single factor of excitation, but they are the result the case of all antagonistic muscles such as

of a compromise between two antagonistic factors,

the fundamental forces of life, excitation and inthe extensors and flexors of the limbs. Some

hibition." ten years later Sherrington gave the necessary demonstration that this interrelation does That is to say, whenever a tissue is stimhold with the muscular antagonists, that the

ulated two different processes are aroused, contraction of the one is accompanied by the one leading to functional activity and one to inhibition of the other and he designated this a suppression of activity. As to the nature relationship under the term of “reciprocal of these processes very little is said. He was innervation.” Meltzer meanwhile had been ac

not satisfied with the Hering-Gaskell concumulating instances of this combined action ception that excitation follows or is an acof excitation and inhibition, but he neglected companiment of catabolic changes while inat that period to apply a distinctive name to

hibition is due to processes of an anabolic or this kind of correlated activity. There can

assimilative character. He goes only so far be no doubt that when it is possible to label

as to assume that both processes are conan idea with an appropriate designation its

cerned with the kinetic and potential energies currency in the scientific world is greatly

of the system, that excitation facilitates the facilitated. In his paper on “The Self-Regu

conversion of potential to kinetic energy lation of Respiration” read before the Amer

while inhibition hinders or retards this conican Physiological Society in 1889 and pub- version, like the turning off or on of a stop lished in the New York Medical Journal and

cock. Nor was he satisfied with Sherringunder a different title in the Archiv. für

ton's term of reciprocal innervation to dePhysiologie he describes experiments intended scribe all of the phenomena he had in mind. to show that two kinds of afferent fibers exist

While this phrase is a suitable designation

for the relationship between physically anin the vagus nerve, one exciting and the

tagonistic muscles such as the flexors and other inhibiting inspiratory movements. He

extensors it is less appropriate in other cases, used this fact to modify the Hering-Breuer

for example the simultaneous phases of contheory of the self-regulation of the respira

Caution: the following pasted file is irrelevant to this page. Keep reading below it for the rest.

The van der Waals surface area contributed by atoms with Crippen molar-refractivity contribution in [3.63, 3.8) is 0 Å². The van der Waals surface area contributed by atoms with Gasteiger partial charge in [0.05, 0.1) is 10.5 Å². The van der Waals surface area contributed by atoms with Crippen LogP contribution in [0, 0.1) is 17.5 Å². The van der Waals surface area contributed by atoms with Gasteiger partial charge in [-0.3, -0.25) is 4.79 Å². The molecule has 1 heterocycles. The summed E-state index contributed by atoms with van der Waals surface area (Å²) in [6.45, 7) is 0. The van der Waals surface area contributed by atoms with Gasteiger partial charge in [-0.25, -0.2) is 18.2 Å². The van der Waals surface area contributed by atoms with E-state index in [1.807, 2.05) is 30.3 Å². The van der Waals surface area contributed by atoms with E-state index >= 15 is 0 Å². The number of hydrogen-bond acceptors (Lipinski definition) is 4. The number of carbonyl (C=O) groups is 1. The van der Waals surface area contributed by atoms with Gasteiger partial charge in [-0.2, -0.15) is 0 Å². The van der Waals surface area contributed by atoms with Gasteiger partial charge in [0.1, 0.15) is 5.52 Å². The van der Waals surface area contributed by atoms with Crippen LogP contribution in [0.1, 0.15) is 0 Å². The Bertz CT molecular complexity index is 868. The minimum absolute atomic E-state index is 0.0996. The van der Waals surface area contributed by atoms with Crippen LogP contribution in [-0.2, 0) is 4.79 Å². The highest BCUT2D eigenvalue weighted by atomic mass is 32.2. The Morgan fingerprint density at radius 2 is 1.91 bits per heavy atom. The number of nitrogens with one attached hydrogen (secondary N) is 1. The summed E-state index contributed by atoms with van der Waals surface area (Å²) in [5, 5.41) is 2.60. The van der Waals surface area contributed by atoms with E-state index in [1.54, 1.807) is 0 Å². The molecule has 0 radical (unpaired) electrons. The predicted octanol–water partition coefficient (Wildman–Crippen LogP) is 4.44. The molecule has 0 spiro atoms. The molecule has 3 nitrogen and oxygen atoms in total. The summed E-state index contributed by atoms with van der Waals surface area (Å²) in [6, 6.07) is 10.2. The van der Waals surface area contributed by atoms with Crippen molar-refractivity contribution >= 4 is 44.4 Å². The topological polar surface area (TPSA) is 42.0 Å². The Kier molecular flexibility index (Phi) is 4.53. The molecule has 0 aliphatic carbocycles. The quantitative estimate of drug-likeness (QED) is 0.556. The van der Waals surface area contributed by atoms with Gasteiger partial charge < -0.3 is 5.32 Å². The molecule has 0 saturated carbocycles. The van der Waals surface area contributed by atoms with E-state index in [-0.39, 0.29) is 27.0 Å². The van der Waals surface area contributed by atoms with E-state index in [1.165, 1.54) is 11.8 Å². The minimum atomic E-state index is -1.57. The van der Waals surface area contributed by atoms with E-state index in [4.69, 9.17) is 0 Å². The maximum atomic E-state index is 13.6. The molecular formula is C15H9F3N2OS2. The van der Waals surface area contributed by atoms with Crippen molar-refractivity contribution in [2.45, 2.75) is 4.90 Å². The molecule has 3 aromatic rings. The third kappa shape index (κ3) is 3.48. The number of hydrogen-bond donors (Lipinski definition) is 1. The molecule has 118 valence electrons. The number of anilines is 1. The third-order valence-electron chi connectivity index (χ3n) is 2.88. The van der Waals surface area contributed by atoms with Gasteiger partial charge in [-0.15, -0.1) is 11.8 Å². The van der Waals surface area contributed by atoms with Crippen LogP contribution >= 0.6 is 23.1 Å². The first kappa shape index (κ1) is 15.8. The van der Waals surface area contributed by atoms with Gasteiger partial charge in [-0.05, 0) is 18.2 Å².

traction and inhibition exhibited in peritions by assuming that the expansion of the

stalsis. In later papers he suggested first the lungs stimulates both groups of fibers. The

term crossed innervation borrowed from von resultant effect, as in the case of the simul

Basch, but subsequently adopted the designataneous stimulation of the motor and in

tion of contrary innervation as more applihibitory fibers to the heart, is a dominance

cable to the whole series of phenomena which of the inhibitory effect, thus cutting short the

he was considering. This process he believed inspiration and bringing on an expiration.

is universal in its action—it is “manifest in But after the inhibition ceases the excitatory all the functions of the animal body.” Morefibers, which, like the acceleratory fibers of

over his experience and observation as a practhe heart have a long after action, come into tising physician led him to believe that “a play and start a new inspiration. In his first disturbance of this law is a factor of more general paper on inhibition this idea of a or less importance in the pathogenesis of combined action of opposing processes is ex- many disorders and diseases of the animal tended by the citation of numerous instances body.” In this way he would explain in part taken from physiological literature and is ex- at least the muscular incoordination in tabes panded into a general theory which makes and the gastric crises of that disease, as well inhibition a universal property of irritable as gastric and intestinal colic in general. If tissues.

the orderly sequence of a peristaltic wave is